The Regional Planning Committee: First Destroy – and then Discuss Appeal
Photo: Tal Adler, Al-Foraah
If that surprises you, it means that you have little idea on how the mechanism of dispossession and destruction in the Negev actually works. But this week the district court in Be'er Sheva decided in favor of a Bedouin citizen, and overruled the lower court decision, delaying the destruction of an illegal structure until the appeal hearing.
In a courageous decision the Honorable Judge J. Danziger ruled that the Regional Planning Committee in the Southern District must delay a building demolition in Al-Foraah west of Arad. No demolition will take place before the district court's decision on an appeal against the decision of the Magistrates Court not to delay the demolition of the house.
In his decision the judge cited the petitioners' argument that the house status as illegal stems from the Planning Committee's failure to develop a plan of the village Al-Foraah. The default of the regional committee is prominent considering that the government has recognized the village officially and already issued a development plan from the Interior Ministry and from the Planning Committee. The Planning Committee failed repeatedly to develop a plan for the village. At the same time it continues to demolish houses that where built when no procedures were available to the residents to build their houses legally.
The claim that the Honorable Judge chose to include in his ruling exposes a part of the mechanism used to dispose the Bedouins and blame them at the same time. The Planning Committee issued orders to demolish houses in recent years in both recognized and unrecognized villages despite the fact that the lands that the Bedouins reside on have almost no approved plans nor is there any legal path available to for receiving permits for the construction of new houses. Therefore, the Committee's use of administrative demolition orders and in determining the illegality of houses is a manipulation aimed to hide the true nature of an ethnocentric conception of land use rights. The Committee's policy is designed to hide its own defaults by criminalizing the Bedouins.
It is even worse, since the absence of master plans have never prevented courts from ruling in favor of the regional committee. Even in this case the Magistrate Court ruled that there was no reason why the demolition order should be delay until after the appeal is discussed. That is despite the fact that demolishing the house would make the appeal redundant. Honorable Judge Danziger stated that regardless of the prospects of the appeal it is inconceivable to allow a demolition of the structure before the appeal hearing.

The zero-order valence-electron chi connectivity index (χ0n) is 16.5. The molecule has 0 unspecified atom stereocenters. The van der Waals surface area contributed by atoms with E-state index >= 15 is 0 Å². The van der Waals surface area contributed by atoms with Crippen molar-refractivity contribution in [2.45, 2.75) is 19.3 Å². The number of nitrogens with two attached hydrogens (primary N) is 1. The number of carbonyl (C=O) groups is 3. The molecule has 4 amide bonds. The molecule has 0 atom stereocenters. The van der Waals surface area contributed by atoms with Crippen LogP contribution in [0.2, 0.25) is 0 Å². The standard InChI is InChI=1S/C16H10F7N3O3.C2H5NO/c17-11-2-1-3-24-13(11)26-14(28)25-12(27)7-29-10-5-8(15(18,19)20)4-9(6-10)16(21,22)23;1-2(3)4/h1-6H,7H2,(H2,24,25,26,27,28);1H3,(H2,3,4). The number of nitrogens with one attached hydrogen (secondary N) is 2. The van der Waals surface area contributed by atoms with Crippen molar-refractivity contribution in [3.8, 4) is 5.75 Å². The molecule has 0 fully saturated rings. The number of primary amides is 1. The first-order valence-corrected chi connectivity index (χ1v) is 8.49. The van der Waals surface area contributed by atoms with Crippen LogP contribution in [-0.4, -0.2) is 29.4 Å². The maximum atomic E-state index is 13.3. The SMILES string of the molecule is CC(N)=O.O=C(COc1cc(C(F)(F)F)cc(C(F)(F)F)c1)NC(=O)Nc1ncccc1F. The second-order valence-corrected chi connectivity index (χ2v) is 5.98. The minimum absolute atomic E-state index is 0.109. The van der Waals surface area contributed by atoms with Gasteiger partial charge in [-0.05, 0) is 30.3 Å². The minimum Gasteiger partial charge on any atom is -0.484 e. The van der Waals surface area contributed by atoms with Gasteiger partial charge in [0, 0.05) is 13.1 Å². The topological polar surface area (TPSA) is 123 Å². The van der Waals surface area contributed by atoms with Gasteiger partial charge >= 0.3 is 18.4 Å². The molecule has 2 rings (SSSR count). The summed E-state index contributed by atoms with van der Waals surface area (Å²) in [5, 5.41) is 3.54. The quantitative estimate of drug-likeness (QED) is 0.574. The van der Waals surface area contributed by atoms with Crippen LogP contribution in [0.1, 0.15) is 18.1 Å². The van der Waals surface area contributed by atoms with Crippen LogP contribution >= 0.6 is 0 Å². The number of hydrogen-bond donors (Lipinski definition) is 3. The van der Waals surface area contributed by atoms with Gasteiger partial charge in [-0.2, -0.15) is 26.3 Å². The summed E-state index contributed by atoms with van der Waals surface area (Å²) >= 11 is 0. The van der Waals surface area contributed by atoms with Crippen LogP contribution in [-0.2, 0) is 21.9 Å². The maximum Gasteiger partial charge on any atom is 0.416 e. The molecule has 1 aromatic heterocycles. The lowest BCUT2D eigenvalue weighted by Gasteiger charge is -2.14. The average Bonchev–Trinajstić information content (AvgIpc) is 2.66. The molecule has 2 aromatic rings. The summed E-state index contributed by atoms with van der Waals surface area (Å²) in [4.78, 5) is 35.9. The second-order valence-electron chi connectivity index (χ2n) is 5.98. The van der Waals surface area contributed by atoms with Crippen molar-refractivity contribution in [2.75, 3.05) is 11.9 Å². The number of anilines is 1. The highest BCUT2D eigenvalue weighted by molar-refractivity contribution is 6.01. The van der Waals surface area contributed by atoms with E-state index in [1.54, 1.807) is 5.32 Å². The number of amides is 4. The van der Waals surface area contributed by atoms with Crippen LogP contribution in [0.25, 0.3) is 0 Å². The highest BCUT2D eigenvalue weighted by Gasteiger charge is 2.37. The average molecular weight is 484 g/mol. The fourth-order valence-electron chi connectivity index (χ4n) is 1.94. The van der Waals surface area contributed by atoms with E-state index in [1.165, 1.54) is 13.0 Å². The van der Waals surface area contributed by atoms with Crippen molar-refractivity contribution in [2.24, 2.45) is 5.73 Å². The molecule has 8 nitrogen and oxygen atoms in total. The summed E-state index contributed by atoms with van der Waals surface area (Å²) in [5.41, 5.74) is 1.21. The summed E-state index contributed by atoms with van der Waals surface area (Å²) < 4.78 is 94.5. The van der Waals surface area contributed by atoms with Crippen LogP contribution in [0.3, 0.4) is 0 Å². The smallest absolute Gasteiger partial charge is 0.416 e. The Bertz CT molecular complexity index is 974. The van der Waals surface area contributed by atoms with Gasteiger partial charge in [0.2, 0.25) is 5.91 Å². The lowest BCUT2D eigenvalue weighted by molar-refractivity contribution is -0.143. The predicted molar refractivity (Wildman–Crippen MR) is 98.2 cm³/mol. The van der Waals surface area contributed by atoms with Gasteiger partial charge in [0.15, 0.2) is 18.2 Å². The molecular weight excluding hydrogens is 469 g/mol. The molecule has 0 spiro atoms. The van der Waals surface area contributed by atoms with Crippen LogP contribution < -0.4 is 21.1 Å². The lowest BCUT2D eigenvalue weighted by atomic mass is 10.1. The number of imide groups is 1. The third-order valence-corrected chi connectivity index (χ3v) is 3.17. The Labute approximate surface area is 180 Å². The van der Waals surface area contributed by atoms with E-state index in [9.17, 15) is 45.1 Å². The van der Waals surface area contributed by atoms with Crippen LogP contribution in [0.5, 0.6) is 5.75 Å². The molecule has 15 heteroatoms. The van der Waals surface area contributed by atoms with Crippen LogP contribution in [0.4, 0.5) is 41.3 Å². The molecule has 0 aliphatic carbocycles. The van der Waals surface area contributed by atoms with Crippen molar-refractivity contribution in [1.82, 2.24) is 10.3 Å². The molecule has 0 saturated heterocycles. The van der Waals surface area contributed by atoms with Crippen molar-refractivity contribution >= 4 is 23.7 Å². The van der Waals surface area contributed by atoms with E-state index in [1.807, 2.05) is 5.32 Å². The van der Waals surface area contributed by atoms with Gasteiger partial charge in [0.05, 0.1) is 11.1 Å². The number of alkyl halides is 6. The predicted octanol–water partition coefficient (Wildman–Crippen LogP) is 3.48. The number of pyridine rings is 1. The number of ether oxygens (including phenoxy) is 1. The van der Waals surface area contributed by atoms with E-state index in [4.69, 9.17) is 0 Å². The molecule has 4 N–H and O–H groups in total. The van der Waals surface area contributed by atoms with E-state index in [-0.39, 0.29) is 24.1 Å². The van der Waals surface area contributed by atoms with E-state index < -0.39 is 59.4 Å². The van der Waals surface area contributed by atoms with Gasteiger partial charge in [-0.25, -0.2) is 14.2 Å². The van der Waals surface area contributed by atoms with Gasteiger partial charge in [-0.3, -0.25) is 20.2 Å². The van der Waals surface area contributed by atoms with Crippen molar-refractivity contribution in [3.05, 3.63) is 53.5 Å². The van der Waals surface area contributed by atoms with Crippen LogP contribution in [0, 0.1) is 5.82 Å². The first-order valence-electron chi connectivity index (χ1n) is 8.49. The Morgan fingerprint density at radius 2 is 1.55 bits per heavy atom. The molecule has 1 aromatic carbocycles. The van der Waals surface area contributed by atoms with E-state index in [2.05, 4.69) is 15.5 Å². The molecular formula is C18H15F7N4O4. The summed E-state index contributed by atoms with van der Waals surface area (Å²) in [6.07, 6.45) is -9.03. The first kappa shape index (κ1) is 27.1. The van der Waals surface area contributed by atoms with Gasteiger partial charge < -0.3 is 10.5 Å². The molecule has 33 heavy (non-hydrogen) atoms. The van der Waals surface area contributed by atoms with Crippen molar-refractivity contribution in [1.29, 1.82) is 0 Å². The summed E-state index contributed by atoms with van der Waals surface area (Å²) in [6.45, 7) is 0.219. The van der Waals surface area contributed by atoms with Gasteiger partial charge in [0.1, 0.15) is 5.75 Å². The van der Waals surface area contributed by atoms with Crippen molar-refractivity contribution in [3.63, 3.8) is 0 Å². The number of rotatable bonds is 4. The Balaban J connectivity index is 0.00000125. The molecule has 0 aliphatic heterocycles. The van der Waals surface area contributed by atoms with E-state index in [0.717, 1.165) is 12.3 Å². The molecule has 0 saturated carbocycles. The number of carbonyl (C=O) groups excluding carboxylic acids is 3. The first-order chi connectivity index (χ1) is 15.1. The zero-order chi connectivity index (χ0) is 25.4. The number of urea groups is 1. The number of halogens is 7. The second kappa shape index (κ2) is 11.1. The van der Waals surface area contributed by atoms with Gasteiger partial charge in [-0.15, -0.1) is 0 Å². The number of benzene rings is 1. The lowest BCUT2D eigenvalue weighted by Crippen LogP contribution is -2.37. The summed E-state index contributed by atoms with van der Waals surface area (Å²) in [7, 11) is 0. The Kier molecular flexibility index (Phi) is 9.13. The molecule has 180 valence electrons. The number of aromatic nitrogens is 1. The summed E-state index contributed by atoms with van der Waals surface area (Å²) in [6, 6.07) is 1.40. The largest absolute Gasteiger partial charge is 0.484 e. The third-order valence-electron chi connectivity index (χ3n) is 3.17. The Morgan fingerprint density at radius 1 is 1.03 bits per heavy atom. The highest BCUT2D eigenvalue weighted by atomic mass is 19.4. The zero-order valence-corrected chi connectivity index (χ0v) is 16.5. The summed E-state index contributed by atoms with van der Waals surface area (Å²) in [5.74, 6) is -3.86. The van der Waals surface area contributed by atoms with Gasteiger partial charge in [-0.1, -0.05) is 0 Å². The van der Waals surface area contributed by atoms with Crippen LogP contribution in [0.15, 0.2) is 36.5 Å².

The judge writes:
"As we know, the right of a party to present an argument is one of the rules of natural justice and the lifeblood of the legal proceedings. We have to keep making sure of the fulfillment of these rules. Failure to give an order to delay execution will make the appeal filed by the applicant to the District Court empty of any real significance. That will nullify his right to a hearing, as well as the turning the right to receive his day in court a hollow symbol.
Even if the chances of the appeal are minimal, as argued by the respondent, and without expressing a position on this matter, the respondent will not suffer any real damage by a delay of implementation of the demolition order until the decision in the applicant's appeal is made, which most likely will not to take long. However, the right to be heard and the right of access to the courts those are without doubt harmful to the applicant.
Execution of the demolition order before the applicant's appeal hearing creates a "fait accompli" in a way that it is impossible to return the situation if the appeal will be decided in favor of the applicant, without expressing any position regarding the chances of the appeal."
"This important decision," said counselor Adv. Kais the petitioner's counsel, "gives hope that the courts will refrain in the future from being a rubber stamp of the Planning Committee which will force it to turn its efforts rather to planning and construction and focus less on demolition."